When I started university, I never had the immediate urge to travel to foreign lands. This was mainly because of my lack of savings and just general nervousness of starting this new phase of life; leaving the high-school routine I had gotten ever so used to and stepping into this large, scary pond filled with new knowledge and a whole bunch of expectations.
But as I progressed through my first year of studies, and after I had gotten over my mini mental educational breakdown, I had realised that, yes, university is stressful, but it is only present for 28 weeks of the 52 weeks contained in a year. What was I going to do for the other 24 weeks? Sit around and dread the next semester where the stress was bound to hit me again? I decided… nope. One thing I had always knew I wanted to do when I was older was travel; so why not do it now when I am ‘young, wild and free’? I had a new job where decent pay checks were a new thing for me and I was a pro at saving money. So I set my goal, travel to New Zealand for two weeks at the end of my second year of university, and that’s exactly what I did.
I have now finished my third year of my degree and I have one semester of university left until I am a business school graduate. I enjoyed New Zealand so much that as soon as I returned home I jumped on the internet and researched flights and tours to Europe. Europe has forever been my top continent to travel to, but when I was younger I never thought that travelling there would happen so soon. I thought that I wouldn’t have the money, and would settle into the mundane life that is going to university and studying, the going to work to earn money, falling asleep, and eating somewhere in between there. Three years after finishing high-school I am now off on #RacsSoloEuroTrip to Great Britain, Ireland and most of Europe in 34 days; eighteen year old Racquel would be buzzing and completely gobsmacked/speechless.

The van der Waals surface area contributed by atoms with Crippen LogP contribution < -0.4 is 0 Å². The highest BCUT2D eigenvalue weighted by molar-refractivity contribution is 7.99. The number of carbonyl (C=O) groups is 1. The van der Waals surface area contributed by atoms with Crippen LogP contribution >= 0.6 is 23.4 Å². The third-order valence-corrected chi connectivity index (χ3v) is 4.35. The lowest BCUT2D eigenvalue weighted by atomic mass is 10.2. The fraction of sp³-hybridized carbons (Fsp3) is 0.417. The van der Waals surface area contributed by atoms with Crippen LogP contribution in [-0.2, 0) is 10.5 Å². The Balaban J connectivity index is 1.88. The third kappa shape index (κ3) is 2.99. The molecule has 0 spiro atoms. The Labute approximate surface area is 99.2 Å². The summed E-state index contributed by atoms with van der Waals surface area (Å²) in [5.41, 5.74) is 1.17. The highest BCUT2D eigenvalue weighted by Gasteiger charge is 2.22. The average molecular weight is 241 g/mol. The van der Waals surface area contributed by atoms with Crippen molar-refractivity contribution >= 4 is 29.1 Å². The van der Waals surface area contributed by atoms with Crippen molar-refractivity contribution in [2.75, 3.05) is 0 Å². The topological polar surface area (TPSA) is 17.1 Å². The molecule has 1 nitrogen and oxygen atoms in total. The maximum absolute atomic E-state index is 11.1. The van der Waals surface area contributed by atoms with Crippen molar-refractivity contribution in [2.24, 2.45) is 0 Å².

In order to travel to 13 countries and have a decently lengthy experience in each you need to roster off at least a month and a half of your regular life. This means that I could have either taken this trip in the Christmas university break, or take it when university is actually on. Younger Racquel didn’t really know that this was a thing, but you can actually tell QUT that you are intending to travel during the semester and they will allow you to take six months to a year off of uni to do so. How cool is that?!
Of course, for this to be possible you need to be on track with your studies as well as coinciding with some other guidelines set by your study area department, but most of the time it is possible. It is termed a ‘leave of absence’ and you can file to take one for other reasons besides travelling also. I’m sure other universities also offer this to their students, but I was so impressed with the ease and simplicity that QUT has with a matter such as this.
QUT’s leave of absence process is completely online and smooth sailing. It was so much easier than I believed it would be. Here I am going around to student centres and asking about taking time out of study when I could literally just do it sitting in bed, dressed in my pajamas, watching YouTube videos. Goals, right? QUT has made it possible for me to study full-time, work part-time and still be able to take time off to fulfill my wanderlust by taking time off without incurring any financial and academic penalty.
If you get the chance to travel while you study, do it as much as possible! You won’t regret a thing. And who cares if you push back your graduation date by a year? You are young, there’s plenty of time to be a serious adult and work a nine to five job after busting your butt studying for the past three years. Take chances and make memories; QUT will be there to help you make the most of your younger years!